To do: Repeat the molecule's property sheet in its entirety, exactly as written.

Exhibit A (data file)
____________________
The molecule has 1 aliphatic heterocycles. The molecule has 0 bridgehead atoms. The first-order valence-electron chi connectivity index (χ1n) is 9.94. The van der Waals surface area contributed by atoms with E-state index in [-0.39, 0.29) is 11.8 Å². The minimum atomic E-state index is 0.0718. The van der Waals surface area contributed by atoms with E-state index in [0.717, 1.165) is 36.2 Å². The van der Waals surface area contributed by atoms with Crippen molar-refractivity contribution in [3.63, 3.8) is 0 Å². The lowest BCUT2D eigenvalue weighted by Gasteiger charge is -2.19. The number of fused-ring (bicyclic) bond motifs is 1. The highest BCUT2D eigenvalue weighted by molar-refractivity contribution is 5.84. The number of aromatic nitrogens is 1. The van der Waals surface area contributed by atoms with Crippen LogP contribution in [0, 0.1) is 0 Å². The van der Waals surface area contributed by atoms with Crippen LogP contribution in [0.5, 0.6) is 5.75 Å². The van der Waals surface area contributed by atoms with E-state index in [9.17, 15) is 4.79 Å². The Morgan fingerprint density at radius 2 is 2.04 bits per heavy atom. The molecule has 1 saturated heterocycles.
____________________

The molecule has 1 aliphatic heterocycles. The molecule has 0 bridgehead atoms. The first-order valence-electron chi connectivity index (χ1n) is 9.94. The van der Waals surface area contributed by atoms with E-state index in [-0.39, 0.29) is 11.8 Å². The minimum atomic E-state index is 0.0718. The van der Waals surface area contributed by atoms with E-state index in [0.717, 1.165) is 36.2 Å². The van der Waals surface area contributed by atoms with Crippen molar-refractivity contribution in [3.63, 3.8) is 0 Å². The lowest BCUT2D eigenvalue weighted by Gasteiger charge is -2.19. The number of fused-ring (bicyclic) bond motifs is 1. The highest BCUT2D eigenvalue weighted by molar-refractivity contribution is 5.84. The number of aromatic nitrogens is 1. The van der Waals surface area contributed by atoms with Crippen LogP contribution in [0, 0.1) is 0 Å². The van der Waals surface area contributed by atoms with Crippen LogP contribution in [0.5, 0.6) is 5.75 Å². The van der Waals surface area contributed by atoms with E-state index in [9.17, 15) is 4.79 Å². The Morgan fingerprint density at radius 2 is 2.04 bits per heavy atom. The molecule has 1 saturated heterocycles.